After it was revealed that the government was "bulk collecting" Americans' telephone records, President Obama tried to be reassuring. "Nobody is listening to your telephone calls," he said. "They are not looking at people's names, and they're not looking at content. But by sifting through this so-called metadata, they may identify potential leads with respect to folks who might engage in terrorism."
But a lawsuit filed by the American Civil Liberties Union challenging the phone records program argues persuasively that this supposedly innocuous metadata can disclose as much about the private activities of phone subscribers as would eavesdropping on the contents of conversations. That is worrisome even if such information is only rarely accessed.
As the ACLU's brief puts it: "Each time a resident of the United States makes a phone call, the [National Security Agency] records whom she called, when the call was placed and how long the conversation lasted. The NSA keeps track of when she called the doctor, and which doctor she called; which family members she called, and which she didn't; which pastor she called, and for how long she spoke to him. It keeps track of whether, how often and precisely when she called the abortion clinic, the support group for alcoholics, the psychiatrist, the ex-girlfriend, the criminal defense lawyer, the fortune teller, the suicide hot-line, the child services agency and the shelter for victims of domestic violence."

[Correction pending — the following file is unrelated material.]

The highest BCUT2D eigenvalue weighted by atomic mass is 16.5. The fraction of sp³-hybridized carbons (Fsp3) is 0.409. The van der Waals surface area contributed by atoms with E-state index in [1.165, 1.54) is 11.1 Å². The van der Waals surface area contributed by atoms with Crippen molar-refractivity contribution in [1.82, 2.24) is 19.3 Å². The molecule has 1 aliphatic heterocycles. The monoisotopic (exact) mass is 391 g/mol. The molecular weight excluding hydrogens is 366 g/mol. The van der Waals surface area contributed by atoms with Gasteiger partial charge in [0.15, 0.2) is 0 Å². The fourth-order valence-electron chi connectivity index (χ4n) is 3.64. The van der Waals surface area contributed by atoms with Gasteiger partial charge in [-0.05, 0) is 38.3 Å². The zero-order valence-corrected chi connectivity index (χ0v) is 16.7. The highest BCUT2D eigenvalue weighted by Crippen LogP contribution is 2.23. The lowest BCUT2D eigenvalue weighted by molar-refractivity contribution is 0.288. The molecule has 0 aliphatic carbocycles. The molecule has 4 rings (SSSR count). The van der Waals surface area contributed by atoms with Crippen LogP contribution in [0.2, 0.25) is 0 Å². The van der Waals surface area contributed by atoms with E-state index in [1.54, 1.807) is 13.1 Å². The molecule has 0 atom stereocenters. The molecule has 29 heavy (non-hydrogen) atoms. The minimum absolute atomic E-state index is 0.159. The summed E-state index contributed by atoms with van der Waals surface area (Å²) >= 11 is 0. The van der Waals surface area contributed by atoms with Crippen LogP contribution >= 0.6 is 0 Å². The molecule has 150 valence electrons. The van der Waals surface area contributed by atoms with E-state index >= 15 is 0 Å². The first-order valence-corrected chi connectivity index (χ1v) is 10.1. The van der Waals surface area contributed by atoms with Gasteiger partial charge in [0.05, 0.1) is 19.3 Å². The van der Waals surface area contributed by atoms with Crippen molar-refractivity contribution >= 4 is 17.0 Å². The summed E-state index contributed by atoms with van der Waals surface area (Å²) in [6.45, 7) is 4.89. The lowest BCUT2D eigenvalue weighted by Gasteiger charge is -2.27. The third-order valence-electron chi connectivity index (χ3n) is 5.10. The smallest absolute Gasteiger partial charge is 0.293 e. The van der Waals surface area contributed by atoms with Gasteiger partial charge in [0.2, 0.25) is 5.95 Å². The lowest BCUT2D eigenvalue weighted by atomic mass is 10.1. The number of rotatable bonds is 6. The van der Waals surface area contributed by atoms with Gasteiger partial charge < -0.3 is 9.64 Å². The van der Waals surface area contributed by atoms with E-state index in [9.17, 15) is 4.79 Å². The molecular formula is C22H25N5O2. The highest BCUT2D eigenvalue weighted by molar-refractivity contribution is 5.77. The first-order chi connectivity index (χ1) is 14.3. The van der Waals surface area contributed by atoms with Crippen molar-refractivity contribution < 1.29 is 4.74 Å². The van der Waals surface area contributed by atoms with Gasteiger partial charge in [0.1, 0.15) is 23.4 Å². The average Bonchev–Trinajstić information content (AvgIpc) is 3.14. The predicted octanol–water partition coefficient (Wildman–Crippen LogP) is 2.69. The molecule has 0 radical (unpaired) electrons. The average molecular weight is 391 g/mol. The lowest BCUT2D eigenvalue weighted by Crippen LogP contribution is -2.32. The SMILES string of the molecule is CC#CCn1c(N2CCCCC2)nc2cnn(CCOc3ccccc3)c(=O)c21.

The government collects this information under a broad reading of the Patriot Act, but without having to demonstrate to a court that there is probable cause that any individual subscriber is involved in terrorism. That's possible in part because the Supreme Court has held that individuals have no reasonable expectation of privacy for information they turn over to "third parties." In 1979, for example, the court ruled that police didn't need a warrant to install a device known as a "pen register" to record information about calls placed by a robbery suspect. Writing for the court, Justice Harry Blackmun blithely said that "we doubt that people in general entertain any actual expectation of privacy in the numbers they dial."
In its lawsuit, the ACLU argues that the NSA's collection of metadata is much more objectionable than the warrantless monitoring of phone calls upheld by the court in 1979. That's true. As Justice Sonia Sotomayor has written, the court's approach "is ill-suited to the digital age, in which people reveal a great deal of information about themselves to third parties in the course of carrying out mundane tasks." Sotomayor added: "I for one doubt that people would accept without complaint the warrantless disclosure to the government of a list of every website they had visited in the last week or month or year."
A decision by the Supreme Court extending 4th Amendment protections to telephone and other electronic records isn't the only way to rein in the indiscriminate collection of metadata by the government. Congress also could outlaw the practice, as the House came close to doing in July. Eventually, however, the court will have to decide whether a definition of a "reasonable expectation of privacy" formulated in 1979 makes sense in the 21st century. The answer is no.Copyright © 2014, The Baltimore Sun